With only an 8th grade education, she kept three households in goodies.  And she taught me how to read a crochet pattern.

4)Those were the days when friends were whoever lived on the same street and went to the same school.  I miss the time when I could just walk around the corner or up the hill and know that someone would be glad to see me.  We would play games with the neighbor kids, or help each other with whatever was on the chore list.  Just sitting on the swing, or on the boulders between the crick and the railroad tracks and telling stories or dreams.  Everything seemed so open and possible, without a “what’s in it for me?” 

5)My knees say that it is unlikely that I will ever again climb a tree or hang upside down from the jungle gym.  Even though I was never much of an athlete, at least the opportunity was there.  Too many years of jobs standing on concrete floors, and leaning over work tables have taken a toll on my framework that my 10 year old self would never have imagined.  My body still says it needs to be used well to keep going, and it is never too late to start.

So, this is a list of memories about childhood.  If you read this, and want to participate, have at it.

If you want to read what others have said, go to
Silver Fox Whispers
Momma’s Corner
Truths and Half Truths

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7 Responses to Five Things I Miss about Childhood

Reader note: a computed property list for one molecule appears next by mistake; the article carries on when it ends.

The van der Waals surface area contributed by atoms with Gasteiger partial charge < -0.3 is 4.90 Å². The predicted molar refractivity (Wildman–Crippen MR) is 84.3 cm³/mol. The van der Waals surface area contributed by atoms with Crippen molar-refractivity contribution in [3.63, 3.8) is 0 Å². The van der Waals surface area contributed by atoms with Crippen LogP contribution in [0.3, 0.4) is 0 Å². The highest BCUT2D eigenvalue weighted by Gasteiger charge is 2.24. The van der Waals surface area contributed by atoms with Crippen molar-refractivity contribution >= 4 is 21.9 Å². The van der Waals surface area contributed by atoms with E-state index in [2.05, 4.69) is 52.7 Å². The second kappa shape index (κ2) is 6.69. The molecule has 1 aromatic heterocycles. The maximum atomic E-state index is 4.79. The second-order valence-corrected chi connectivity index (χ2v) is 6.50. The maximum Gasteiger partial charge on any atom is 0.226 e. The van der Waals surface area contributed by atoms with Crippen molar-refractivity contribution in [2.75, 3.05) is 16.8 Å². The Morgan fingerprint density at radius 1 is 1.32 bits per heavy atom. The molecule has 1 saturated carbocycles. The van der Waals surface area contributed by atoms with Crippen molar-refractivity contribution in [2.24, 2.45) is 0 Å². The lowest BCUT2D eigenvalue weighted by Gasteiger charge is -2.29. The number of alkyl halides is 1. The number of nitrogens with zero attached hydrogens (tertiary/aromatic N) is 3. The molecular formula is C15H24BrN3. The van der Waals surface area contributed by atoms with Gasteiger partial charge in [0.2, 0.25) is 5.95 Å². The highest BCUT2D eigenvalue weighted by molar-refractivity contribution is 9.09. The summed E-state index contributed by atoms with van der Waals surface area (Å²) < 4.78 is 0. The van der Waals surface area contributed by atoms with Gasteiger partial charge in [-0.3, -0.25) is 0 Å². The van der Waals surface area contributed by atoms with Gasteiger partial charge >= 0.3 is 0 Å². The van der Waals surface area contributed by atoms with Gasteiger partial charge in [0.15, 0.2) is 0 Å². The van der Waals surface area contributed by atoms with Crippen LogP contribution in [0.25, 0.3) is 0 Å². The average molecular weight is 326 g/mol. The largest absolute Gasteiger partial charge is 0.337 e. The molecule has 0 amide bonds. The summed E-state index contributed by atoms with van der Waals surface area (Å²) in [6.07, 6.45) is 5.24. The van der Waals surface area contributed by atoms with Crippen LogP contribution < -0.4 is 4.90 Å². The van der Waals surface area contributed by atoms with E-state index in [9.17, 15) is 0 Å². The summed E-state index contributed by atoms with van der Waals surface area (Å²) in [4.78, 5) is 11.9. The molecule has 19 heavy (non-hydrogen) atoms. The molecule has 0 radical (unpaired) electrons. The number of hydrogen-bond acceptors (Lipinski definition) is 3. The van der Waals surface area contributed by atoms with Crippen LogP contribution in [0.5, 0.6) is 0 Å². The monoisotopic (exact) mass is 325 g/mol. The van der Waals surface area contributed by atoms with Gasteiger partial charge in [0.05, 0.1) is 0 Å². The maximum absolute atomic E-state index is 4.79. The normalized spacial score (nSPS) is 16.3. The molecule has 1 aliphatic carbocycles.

1. Tee says:

    What great memories. I felt like I was there. I didn’t do this meme because when I get nostalgic I get depressed. Too bad we can’t go back to childhood once in awhile. I miss it too.

  2. kristine says:

    I miss being able to do spins on the bars.

    The thought of even crawling up on the bars and the bruises that my poor body would be covered in makes me weep!!

    I miss how things seemed bigger.

  3. momma says:

    What a wonderous childhood! Aren’t Grandmas the most amazing things we have ever had?

  4. angela says:

    Hey there Diane,
    Your childhood sounds beautiful. I lived in Euclid near Cleveland for a couple of years when I was a kid…loved those Ohio winters. 🙂 I don’t know, I’m not so nostalgic for childhood. I like things now better than I ever liked things then. Just too much going on back then, I guess.

  5. Army of Mom says:

    Good memories. You described them so well that I can put myself in your shoes. I remember those days. I may have to steal your meme and do it. I have similar thoughts although in a totally different strain. I miss my grandmother and those days so much.

  6. Maria says:

    Wow, you did a fantastic job of describing sounds and smells and the very landscape of your childhood. I know it is not always easy to go back, but you did it with style. Congratutlations!

  7. Nilbo says:

    Lovely … thanks for taking me so clearly into your childhood …